Wednesday, Nov 28 2012 05:55 PM

MATT MUNOZ: Crooked Folk investing in future

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    Bakersfield alt-rock trio Crooked Folk will celebrate the release of their new CD Nov. 30 at On the Rocks.

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    Bakersfield trio Crooked Folk's debut CD, which features original cover art by Bakersfield artist Carlos Fierros and layout from author and cartoonist Erwin Ledford. The band will host a release party Nov. 30 at On the Rocks.

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    Stray Cats drummer Slim Jim Phantom will perform with The Whammy Dec. 1 at B Ryder's.

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    UK rockabilly guitarist Tim Polecat will appear with The Whammy Dec. 1 at B Ryder's.

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By The Bakersfield Californian

After putting the final touches on their long-awaited debut CD, the members of Bakersfield trio Crooked Folk are ready to celebrate its arrival this Friday with a release party at On the Rocks.

A project nearly three years in the making, the group's name fits their reputation as consummate grassroots rockers. Not only have they played just about every dive and watering hole in town, but they've also taken the hard-earned monies from those shows and put them back into funding the recording, production and packaging of their project. Whether it be a $5 drop in the bucket or $50 and couple of free brews, guitarist and vocalist Ricardo Pacheco, 25, says every cent is accounted for.

"Getting paid has always just been a bonus for us. We're happier to see our fan base grow with each show."

Pacheco, bassist Scott McArdle and drummer Matt Hinson resemble a motley crew of Austin transplants with thick hair and laidback personas. Not to mention McArdle's imposing beard that seems to be growing longer as our conversation treads along.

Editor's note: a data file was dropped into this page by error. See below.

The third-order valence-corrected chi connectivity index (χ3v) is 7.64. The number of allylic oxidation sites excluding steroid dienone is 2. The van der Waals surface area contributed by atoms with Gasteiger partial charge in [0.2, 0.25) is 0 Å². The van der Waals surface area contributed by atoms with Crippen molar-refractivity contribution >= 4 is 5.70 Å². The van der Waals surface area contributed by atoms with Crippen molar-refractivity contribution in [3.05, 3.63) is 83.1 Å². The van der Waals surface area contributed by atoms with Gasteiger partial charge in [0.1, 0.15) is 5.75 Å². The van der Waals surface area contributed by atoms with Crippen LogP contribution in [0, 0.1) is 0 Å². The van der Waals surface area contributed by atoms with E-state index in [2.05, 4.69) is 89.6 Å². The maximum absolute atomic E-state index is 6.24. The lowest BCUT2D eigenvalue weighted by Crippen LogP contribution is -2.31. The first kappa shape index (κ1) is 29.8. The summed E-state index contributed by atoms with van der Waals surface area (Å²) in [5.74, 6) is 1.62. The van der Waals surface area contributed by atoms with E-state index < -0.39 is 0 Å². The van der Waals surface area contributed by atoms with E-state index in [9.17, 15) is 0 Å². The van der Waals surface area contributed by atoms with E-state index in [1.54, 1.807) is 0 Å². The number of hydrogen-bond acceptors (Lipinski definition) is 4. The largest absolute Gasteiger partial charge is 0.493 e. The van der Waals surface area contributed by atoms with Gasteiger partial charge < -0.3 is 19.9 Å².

"I really want Crooked Folk trucker hats, with that mesh in the back," said McArdle, 37, the veteran of the band who's already logged in his share of live performing as a member of Bakersfield's The Bird Channel and others. Hinson, 23, who joined the group last year replacing original drummer Ryan Culberson, was found via the Active Musicians in Bakersfield Facebook group. McArdle compared finding Hinson to discovering a needle in a cyber haystack after auditioning a number of prospects, none of whom fit their sound.

Within a matter of a few rehearsals with Hinson, both Pacheco and McArdle knew Hinson's audition would be their last.

"I could always count on Ryan's groove," said McArdle. "But Matt was like chop city once he started playing. He's the guy fans said was 'the one.' Our fans have always fostered and helped develop us and we trust their input."

Although Culberson had recorded 12 tracks for the new CD, the band had no plans to go back, re-record and replace them with Hinson, but instead chose to record a new song, "Zodiac," during a few final sessions.

"Recording 'Zodiac' and adding it to the disc was the perfect choice," Pacheco said.

McArdle agreed adding Hinson's coda to the CD was very much in the spirit of the group.

"We're closing a chapter in the band with this CD. Nobody's perfect, we're all a little crooked. Embrace your abnormalities."

"The name fits this band," said Hinson. "Music is something I enjoy. It doesn't have to be something physically in front of me."

For Friday's show, the band has a limited pressing of 100 copies of the CD, which features original cover art by Bakersfield artist Carlos Fierros and layout from author and cartoonist Erwin Ledford. According to the band, the release will be available on iTunes and other digital outlets in the coming months. Local independent music promoter Patrick Spurlock is also giving Crooked Folk a big boost by campaigning heavily for the band.